SHS Web Conf.
Volume 63, 2019Modernism, Modernisation and the Rural Landscape, Proceedings of the MODSCAPES_conference2018 & Baltic Landscape Forum
|Number of page(s)||10|
|Section||Modernist Rural Planning: Paradigms|
|Published online||15 April 2019|
Spatialized corporatism between town and countryside
Politecnico di Milano, ABC Department of Architecture, Built Environment and Construction Engineering, 20133 Milan, Italy
Corresponding author: firstname.lastname@example.org
This contribution deals with the relationship between town planning, architectural design and landscape in the foundation of “new towns” in Italy. In doing so, I shall focus on the Pontine Marshes, giving due consideration to then emerging theories about the fascist corporate state, whose foundation act may be traced back to Giuseppe Bottai’s “Charter of Labour”. This political-cultural “model” purported a clear hierarchy between settlements, each bound for a specific role, for which specific functions were to be assigned to different parts of the city. Similarly, cultivations in the countryside were to specialise. In the Pontine Marshes, Littoria was to become a provincial capital and Sabaudia a tourist destination, Pontinia an industrial centre and Aprilia an eminently rural town. Whereas the term “corporatism” may remind the guild system of the Middle Age, its 1930s’ revival meant to effectively supports the need for a cohesive organization of socio-economic forces, whose recognition and classification was to support the legal-political order of the state. What was the corporate city supposed to be? Some Italian architects rephrased this question: what was the future city in Italy of the hundred cities? Bringing to the fore the distinguishing character of the settlements concerned, and based on the extensive literature available, this contribution discusses the composition of territorial and urban space, arguing that, in the Pontine Marshes, this entails the hierarchical triad farm-village-city, as well as an extraordinary figurative research at times hovering towards “classicism”, “rationalism” or “picturesque”. Composition and figuration are therefore not homogeneous, nor mere expressions of the fascist regime. They show instead a constant research, between aesthetics and practice, of an idea of modern city, of public space, of balance between city and countryside.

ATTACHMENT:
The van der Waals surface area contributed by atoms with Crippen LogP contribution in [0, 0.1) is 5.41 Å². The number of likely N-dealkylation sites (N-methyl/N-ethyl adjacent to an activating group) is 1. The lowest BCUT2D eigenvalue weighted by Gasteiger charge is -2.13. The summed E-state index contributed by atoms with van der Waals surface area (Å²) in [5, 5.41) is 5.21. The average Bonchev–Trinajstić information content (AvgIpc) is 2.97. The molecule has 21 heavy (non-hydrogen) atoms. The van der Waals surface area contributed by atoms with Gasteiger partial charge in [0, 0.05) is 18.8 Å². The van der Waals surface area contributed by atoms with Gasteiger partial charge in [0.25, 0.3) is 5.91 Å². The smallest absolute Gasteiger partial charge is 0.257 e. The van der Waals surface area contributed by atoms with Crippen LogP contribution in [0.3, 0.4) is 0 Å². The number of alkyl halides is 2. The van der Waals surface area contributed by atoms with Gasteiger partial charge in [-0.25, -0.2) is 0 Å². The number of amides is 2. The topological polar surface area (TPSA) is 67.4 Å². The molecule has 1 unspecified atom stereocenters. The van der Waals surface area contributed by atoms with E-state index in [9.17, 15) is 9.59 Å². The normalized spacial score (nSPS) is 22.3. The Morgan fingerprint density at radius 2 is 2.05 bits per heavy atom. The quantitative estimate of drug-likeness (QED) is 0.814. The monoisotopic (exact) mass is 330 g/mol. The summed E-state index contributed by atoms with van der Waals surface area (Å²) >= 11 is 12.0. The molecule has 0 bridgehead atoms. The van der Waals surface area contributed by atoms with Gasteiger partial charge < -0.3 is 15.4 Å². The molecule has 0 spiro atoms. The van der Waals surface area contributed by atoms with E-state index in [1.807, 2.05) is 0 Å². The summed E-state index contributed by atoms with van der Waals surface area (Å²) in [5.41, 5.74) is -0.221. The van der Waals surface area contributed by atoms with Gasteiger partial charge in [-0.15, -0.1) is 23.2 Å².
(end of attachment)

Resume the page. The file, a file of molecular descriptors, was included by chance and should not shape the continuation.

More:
© The Authors, published by EDP Sciences, 2019
This is an open access article distributed under the terms of the Creative Commons Attribution License 4.0 (http://creativecommons.org/licenses/by/4.0), which permits unrestricted use, distribution, and reproduction in any medium, provided the original work is properly cited.
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